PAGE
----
The crew of the Volturno lowered lines attached to life buoys into the sea, but these would not float away from the ship's side owing to suction caused by the rolling and pitching of the helpless vessel, and as darkness was setting in we reluctantly had to move away for safety.

   During the night the steamers Asian, Devonian, Minneapolis and Kroonland came up, and in the early morning the French liner La Touraine, the Russian steamer Czar and the steamer Rappahannock arrived, together with the oil tank steamer Narragansett. At a time like this, one could appreciate the importance of the wireless telegraphic system, and the part it plays in maritime affairs. There were 11 ships, the majority of them being ocean passenger and mail steamers, all called to a given position on the face of the trackless ocean by that invisible agent electricity, which spread over the waters, in spite of all adverse weather conditions, in the face of a roaring gale. The call was picked up simultaneously by all these vessels, though hundreds of miles apart from each other.

  About 10 p.m. some of our crew forward heard a cry from the water under our starboard bow; our searchlight was flashed down on to the water, and there we saw a man struggling for his life. Lifelines and rope ladders were immediately lowered over the ship's side and our first officer went down a rope ladder to help fasten a line round the swimmer, who by this time had drifted close to the ship. He was greatly exhausted, having jumped overboard from the Volturno an hour previously, and was unable to hold on to the lifeline which had been put within his reach several times. It was at this juncture that Quartermaster Heighway lowered himself down a rope into the water and fastened a line round the struggling and benumbed survivor. Amid a roar of cheers, both men were hauled on board to safety.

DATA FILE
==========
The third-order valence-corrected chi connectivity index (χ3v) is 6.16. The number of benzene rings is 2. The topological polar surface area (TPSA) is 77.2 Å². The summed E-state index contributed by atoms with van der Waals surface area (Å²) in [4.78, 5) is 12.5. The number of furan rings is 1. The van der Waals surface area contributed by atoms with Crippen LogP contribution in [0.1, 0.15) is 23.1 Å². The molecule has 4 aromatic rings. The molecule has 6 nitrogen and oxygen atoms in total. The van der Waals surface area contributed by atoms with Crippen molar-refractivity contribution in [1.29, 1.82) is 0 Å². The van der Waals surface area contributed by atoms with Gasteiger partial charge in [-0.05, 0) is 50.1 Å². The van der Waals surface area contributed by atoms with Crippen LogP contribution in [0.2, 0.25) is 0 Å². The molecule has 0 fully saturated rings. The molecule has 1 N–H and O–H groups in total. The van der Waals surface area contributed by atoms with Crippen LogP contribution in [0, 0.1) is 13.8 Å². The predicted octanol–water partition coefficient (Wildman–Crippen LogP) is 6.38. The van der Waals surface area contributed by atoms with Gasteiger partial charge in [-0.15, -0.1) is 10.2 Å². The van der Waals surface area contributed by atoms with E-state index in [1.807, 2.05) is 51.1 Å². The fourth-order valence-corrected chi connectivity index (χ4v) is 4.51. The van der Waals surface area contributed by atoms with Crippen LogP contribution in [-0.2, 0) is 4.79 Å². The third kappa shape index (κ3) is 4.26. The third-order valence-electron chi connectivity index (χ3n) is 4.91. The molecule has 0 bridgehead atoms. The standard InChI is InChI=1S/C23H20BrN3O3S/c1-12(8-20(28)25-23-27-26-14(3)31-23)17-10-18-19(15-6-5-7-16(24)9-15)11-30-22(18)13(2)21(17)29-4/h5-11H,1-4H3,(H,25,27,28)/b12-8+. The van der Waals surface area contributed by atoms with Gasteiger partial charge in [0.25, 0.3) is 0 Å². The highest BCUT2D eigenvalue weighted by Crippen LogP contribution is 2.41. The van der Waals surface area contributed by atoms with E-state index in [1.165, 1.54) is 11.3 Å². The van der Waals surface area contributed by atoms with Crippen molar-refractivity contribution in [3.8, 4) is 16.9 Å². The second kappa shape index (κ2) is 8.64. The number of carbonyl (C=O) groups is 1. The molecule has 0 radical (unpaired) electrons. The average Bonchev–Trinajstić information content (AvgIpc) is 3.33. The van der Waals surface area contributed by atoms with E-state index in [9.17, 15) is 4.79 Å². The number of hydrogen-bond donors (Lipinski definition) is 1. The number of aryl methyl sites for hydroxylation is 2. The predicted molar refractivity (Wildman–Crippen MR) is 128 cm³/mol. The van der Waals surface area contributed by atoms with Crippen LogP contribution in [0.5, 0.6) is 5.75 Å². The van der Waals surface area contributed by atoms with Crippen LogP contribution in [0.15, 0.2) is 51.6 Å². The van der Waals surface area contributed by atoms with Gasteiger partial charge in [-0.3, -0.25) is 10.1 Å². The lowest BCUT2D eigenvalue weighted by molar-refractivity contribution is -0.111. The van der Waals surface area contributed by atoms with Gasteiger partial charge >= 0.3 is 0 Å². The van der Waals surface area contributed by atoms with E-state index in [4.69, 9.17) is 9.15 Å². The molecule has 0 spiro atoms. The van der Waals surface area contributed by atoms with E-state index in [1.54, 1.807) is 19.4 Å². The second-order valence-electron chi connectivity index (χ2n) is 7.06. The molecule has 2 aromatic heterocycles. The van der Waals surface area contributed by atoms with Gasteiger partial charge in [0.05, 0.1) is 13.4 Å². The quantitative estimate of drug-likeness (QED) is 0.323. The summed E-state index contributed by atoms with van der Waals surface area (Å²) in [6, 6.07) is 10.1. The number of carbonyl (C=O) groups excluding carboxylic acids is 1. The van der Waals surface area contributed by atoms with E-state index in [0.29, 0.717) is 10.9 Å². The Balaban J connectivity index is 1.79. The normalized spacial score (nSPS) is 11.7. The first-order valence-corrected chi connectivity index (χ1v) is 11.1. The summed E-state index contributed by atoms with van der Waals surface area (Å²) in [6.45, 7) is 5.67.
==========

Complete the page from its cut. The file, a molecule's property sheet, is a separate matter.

Later we learned from the doctor that the rescued man was a German seaman who with two other men had donned lifebelts, and cast themselves into the raging sea from the burning ship. This man providentially had drifted and swum two miles to be rescued, while his two companions, in the darkness had drifted beyond our ship and drowned.

  About 10.30 p.m. our attention was particularly drawn to the burning ship, for with a loud report which could be heard for miles around, the bunker hatches blew up, the flames soon demolishing the bridge and superstructure of the ship immediately forward of the funnel. Everybody on board our ship believed that the life of every soul on board the Volturno was doomed, but providentially the flames did not creep aft of the funnel during the whole fearful night. Each ship was a blaze of light shining from deck lights and portholes, the vessels keeping a safe distance apart from each other. The silence of the night was occasionally broken by the sound of blasts from the steam whistles of the various ships, denoting the intended movement to avoid close proximity to another vessel.

  At 4.30 a.m. a lifeboat containing an officer and boat's crew was espied and under the rays of our search light, it gradually drifted to the side of the Carmania, and when the crew had been hauled on board we learnt from the officer in charge that he had left the Minneapolis seven hours previously. Three times had this gallant little band pulled their boat under the stern of the Volturno, and requested people to jump into the water, from which they would be rescued, but all to no purpose. The people would not take the risk, and so eventually the lifeboat's crew became exhausted, their boat got out of control and the men were very glad to reach our ship. I noticed they could hardly pull their oars, and one man to whom I spoke said their work had been all for no purpose.

  Now, by this time 5 a.m., the water and wind had died down to an appreciable extent and the light of early dawn began to show in the sky, and each liner manoeuvred for position to attempt rescue. We were thankful to see that the flames had only reached the after side of the funnel of the Volturno, and felt that now was the time to attempt the work of rescue.